Water rights tangle kills city option

By Dennis Box, The Courier-Herald

The City Council has decided to end a $10,000 per month option on the Dan Reed agricultural well.

The city has been paying the option while it explored the procedures with the Washington state Department of Ecology (DOE) for converting the water right from an agricultural well to a municipal well.

"There are so many problems with the DOE rules and regulations," Mayor Bob Young said. "It just doesn't look like they are going to give us the water right that we need. We were paying $10,000 just to hold it. It is not worth it to us. There are too many questions about whether we can transfer the water right or get enough water to put out that kind of money."

While the Council voted to end the option, the mayor noted the city will continue to explore with the DOE the transfer of the water rights.

According to Tom Loranger, water resources regional director for the Department of Ecology, there are two areas examined closely when issuing a water right.

"First is the use of the existing water right,' Loranger said. "There has to be continuous use. If a period of five years goes by of non-use the water right disappears."

The second issue is known as impairment.

"At the point of divergence or where the city takes the water into their system," Loranger said. "We have to make sure it doesn't affect someone else's water right."

Impairment of other water rights and systems moves into the very complex area of continuity between surface water and ground water systems.

"Washington has a lot of water, but it's not always in the right place for the need," said Sandy Howard, public information officer for DOE. "The state is working hard to allocate water rights wisely."

Acquiring a new water right from the DOE is a lengthy process, but Loranger reports converting a water right, as in the agricultural well, is a much quicker process.

"In the area of changing a water right we are pretty well caught up," Loranger said. "Those applications we can work on this year."

Swatman feels less certain of the water rights conversion outcome for the agricultural well.

"It's a gamble," Swatman said. "It's not a sure bet considering all the factors that go into getting a water right."

Fluoridation flummox

The State Supreme Court decision on fluoridation of the Bonney Lake water system is about to cross the six-month mark with no decision in sight.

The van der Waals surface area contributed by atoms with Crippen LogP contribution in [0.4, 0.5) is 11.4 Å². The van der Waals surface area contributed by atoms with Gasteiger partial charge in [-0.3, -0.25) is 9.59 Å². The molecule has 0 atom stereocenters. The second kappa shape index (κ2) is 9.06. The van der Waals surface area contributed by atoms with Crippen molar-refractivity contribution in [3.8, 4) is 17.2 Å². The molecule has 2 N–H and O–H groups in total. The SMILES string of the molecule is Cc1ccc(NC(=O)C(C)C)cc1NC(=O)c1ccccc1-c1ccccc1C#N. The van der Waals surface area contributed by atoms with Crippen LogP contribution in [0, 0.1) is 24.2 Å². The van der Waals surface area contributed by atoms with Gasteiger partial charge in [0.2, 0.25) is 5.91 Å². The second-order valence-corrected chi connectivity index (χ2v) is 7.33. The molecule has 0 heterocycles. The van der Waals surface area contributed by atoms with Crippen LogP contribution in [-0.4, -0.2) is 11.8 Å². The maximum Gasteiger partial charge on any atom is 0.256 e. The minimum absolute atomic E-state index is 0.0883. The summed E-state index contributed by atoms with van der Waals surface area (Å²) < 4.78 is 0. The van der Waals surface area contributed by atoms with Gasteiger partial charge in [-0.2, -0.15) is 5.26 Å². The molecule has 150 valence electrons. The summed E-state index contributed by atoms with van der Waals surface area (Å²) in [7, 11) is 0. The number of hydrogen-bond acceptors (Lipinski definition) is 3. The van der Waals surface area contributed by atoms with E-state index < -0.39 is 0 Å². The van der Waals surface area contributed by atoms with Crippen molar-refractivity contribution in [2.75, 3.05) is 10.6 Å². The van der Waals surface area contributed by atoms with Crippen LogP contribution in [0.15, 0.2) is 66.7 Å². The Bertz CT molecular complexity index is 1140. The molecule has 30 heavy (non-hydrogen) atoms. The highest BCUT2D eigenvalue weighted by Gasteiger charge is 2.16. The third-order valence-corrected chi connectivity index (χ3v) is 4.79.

In April 2002, the Tacoma-Pierce County Health Board voted unanimously to require fluoride to be added to any water system serving a population greater than 5,000. The Bonney Lake City Council voted to sue in an attempt to block the fluoridation mandate.

The suit was filed in November 2002 by the city of Bonney Lake and was joined by six other water utilities. The case was argued before the Supreme Court in September 2003.

Most cases are decided in three to six months after oral arguments.

"Our case is based on a federal rights issue," Deputy Mayor Dan Swatman said. "The longer it takes the better off we are. I believe we will take it to the (U.S.) Supreme Court if we have to. With the technology we have today, adding fluoride to the water is not a step we need to take."

Along with the issue of fluoridation, the city continues to develop its own water systems.

"We are committed to using our own water system," Young said. "That's why we are spending money on the Ball Park well and developing other systems."

City water projects include the drilling of a second well at the Ball Park site, building a filtration plant to counter the brown water problem of the wells and the construction of a ground-level water storage facility.

"We have to maximize our own water rights," Swatman said. "But developing our own water right has changed some. We've been doing a lot of work to get Tacoma Water on track for folks outside the city. But it's going to cost a lot of money. Then if we should annex the area all the internal residents pay more. It can be a big mess."

Tacoma Water is fluoridated. Currently, the city plans to only use Tacoma Water for city residents during a severe water shortage.

Dennis Box can be reached at

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